Ireland’s housing crisis in five revealing graphs

More houses are being built, but not enough, while prices and rents are climbing too fast

Housing under construction in  Lucan, Dublin. Photograph: Nick Bradshaw

Housing under construction in Lucan, Dublin. Photograph: Nick Bradshaw

 

“The Housing Fix” is an Irish Times series exploring solutions to Ireland’s housing crisis – arguably the biggest social and economic issue facing the country and its next government – in the run-up to the general election.

These five charts illustrate the scale and nature of the crisis.

House prices and rents, vs income: Since 2012, house and apartment prices in Dublin have risen by 90 per cent and 80 per cent respectively (a little less in the country at large), while wages have increased by only 18 per cent. Rents have risen sharply also. If you own a house you are laughing; if not, you are locked out.

Too few new builds: We are building more houses than at any time in the past decade. The ESB grid connections, which show new homes signing on to the electricity grid, demonstrate an 81.1 per cent increase in apartments completed in the third quarter of 2019 compared with the same quarter in 2018, rising from 598 to 1,083. There are also 20,000 new commencements in the first nine months of 2019, up 22 per cent on an annual basis. But it’s still far below the estimated 30,000 units needed annually to keep up with population dynamics.

Our wealth is tied up in housing: Based on Central Bank figures, net household wealth in Ireland rose to €780 billion in the second quarter of 2019, equating to €158,574 per capita. Residential housing wealth amounts to €537 billion worth of this. Homeowners will move to protect their wealth. They obstruct development and hoard development land which means that as housing demand goes up in cities, supply doesn’t go up in response; prices rise instead.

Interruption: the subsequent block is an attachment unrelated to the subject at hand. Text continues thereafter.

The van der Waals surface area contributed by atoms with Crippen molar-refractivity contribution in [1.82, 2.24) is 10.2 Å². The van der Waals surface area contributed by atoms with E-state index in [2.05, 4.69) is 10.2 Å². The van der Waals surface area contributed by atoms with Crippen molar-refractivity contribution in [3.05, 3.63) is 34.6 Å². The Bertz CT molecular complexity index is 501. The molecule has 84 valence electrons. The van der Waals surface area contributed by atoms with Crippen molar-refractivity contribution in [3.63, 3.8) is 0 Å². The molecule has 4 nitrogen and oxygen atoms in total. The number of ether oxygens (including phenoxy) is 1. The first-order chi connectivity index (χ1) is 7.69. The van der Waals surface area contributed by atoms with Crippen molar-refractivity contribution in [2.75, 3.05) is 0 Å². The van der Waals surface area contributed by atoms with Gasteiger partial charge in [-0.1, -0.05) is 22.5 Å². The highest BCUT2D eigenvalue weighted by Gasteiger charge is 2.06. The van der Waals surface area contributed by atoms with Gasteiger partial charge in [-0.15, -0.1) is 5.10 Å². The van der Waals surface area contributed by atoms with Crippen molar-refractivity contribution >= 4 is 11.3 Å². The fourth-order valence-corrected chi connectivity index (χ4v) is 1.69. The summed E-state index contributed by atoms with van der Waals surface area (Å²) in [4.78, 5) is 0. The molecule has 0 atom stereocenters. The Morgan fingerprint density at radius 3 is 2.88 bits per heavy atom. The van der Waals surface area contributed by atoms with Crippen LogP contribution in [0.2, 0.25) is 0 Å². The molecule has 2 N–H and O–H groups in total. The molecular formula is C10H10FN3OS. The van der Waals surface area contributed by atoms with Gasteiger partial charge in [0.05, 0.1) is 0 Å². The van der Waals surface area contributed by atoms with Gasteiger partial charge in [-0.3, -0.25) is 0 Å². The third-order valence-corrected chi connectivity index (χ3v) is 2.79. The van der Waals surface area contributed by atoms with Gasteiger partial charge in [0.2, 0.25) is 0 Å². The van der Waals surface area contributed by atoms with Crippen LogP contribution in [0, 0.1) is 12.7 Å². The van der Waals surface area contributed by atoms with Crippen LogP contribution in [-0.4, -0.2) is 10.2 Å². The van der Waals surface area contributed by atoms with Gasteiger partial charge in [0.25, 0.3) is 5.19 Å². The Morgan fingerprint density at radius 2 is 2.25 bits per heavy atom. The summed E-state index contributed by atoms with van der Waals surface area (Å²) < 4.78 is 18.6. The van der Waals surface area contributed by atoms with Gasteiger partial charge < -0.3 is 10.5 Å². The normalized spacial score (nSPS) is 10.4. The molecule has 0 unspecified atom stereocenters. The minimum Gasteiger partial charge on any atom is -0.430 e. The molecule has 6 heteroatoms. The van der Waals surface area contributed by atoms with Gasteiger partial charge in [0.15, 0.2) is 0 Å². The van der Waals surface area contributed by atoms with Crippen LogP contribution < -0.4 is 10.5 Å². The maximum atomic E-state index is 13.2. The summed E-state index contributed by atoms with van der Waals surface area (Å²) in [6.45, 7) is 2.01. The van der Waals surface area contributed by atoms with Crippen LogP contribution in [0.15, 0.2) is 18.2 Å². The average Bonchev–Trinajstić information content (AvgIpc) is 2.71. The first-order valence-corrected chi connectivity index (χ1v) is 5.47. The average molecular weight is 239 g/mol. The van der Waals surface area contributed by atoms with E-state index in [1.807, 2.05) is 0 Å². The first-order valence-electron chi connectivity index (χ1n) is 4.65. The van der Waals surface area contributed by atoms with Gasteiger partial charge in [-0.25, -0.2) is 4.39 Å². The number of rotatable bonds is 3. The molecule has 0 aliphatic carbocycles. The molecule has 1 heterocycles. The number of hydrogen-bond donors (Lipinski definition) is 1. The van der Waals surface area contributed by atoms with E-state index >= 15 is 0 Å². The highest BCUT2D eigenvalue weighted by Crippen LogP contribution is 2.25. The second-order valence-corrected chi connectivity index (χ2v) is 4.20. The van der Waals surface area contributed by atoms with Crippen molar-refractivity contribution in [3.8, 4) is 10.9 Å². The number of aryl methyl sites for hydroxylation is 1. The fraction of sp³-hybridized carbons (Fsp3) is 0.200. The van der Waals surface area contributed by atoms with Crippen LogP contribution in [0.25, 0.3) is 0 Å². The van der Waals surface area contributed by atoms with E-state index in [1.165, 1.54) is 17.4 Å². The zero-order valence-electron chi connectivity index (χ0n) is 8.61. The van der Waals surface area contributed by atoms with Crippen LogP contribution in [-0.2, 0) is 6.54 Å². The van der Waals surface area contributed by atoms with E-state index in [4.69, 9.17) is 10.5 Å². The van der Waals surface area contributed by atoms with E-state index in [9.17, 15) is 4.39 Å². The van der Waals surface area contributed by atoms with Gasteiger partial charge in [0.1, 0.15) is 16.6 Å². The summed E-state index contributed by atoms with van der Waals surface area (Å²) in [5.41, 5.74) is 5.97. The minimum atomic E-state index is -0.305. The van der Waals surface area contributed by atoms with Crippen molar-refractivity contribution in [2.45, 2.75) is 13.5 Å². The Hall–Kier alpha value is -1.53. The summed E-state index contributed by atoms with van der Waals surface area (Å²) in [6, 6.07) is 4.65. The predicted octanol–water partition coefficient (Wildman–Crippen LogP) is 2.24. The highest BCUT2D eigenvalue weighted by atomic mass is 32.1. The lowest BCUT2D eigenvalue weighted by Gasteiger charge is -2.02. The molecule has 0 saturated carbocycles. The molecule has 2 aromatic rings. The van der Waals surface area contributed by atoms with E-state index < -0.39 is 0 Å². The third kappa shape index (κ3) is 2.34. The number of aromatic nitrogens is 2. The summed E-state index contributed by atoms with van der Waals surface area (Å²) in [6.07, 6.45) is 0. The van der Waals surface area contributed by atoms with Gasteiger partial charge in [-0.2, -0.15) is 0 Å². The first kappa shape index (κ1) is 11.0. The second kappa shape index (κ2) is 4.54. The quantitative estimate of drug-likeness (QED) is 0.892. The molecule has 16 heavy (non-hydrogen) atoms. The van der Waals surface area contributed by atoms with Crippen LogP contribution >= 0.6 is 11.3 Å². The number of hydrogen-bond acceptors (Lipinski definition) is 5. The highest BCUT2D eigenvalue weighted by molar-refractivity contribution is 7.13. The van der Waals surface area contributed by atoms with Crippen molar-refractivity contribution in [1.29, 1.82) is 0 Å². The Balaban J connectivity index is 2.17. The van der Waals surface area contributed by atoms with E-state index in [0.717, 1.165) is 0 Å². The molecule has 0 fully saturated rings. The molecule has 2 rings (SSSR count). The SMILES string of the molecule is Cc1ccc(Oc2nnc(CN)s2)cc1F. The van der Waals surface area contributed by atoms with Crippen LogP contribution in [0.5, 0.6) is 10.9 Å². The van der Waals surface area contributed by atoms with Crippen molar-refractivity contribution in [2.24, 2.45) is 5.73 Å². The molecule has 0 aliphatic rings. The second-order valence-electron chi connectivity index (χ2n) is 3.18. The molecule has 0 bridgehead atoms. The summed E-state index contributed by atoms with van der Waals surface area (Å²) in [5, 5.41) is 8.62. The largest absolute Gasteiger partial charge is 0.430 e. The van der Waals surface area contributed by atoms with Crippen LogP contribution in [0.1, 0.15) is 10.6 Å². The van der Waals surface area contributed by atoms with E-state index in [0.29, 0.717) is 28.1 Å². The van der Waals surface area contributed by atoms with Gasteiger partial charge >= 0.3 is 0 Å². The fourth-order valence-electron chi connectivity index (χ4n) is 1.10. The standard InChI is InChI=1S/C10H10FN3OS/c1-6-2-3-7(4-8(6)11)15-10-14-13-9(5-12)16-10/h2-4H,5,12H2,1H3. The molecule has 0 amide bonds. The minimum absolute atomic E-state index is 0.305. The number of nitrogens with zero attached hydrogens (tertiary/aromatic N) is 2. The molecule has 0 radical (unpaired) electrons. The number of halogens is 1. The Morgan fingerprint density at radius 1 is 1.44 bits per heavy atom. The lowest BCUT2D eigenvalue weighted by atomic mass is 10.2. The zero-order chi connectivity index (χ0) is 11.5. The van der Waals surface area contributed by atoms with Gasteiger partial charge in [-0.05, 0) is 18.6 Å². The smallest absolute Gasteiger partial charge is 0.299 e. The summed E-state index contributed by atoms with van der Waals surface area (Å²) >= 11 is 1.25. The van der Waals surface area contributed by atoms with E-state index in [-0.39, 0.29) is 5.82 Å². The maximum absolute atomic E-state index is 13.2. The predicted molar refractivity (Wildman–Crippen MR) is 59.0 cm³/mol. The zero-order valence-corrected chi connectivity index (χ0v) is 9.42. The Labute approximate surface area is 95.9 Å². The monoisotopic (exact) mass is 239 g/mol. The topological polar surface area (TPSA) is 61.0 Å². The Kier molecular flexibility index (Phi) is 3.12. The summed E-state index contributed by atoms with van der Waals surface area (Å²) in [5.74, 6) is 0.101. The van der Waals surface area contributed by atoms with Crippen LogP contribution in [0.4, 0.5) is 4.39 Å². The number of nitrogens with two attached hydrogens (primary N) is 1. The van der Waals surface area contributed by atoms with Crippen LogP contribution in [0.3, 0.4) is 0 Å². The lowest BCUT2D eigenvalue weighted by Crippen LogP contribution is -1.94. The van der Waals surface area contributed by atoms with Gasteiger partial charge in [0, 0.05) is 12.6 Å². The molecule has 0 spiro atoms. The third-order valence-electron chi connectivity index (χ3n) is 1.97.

Dearth of cheap accommodation: A healthy rental market offers a range of options – in terms of quality, location and price. Goodbody research shows a narrow gap between the most expensive and the cheapest rentals in Dublin. Here rents at the top end are about 1.8 times those at the lower end, compared with 2.5-3.5 times in most other major markets. This means lower-priced apartments here are proportionally more expensive than in other markets, and there is little by way of cheaper, or starter, rental supply. This has led many to have to rent a bed with others in an apartment or house, rather than having an apartment of their own – the so-called “crammers.”

For more, read Cliff Taylor’s 12-step plan of action on housing, David McWilliams’s economic analysis and our voter’s guide to the parties’ housing manifestos.

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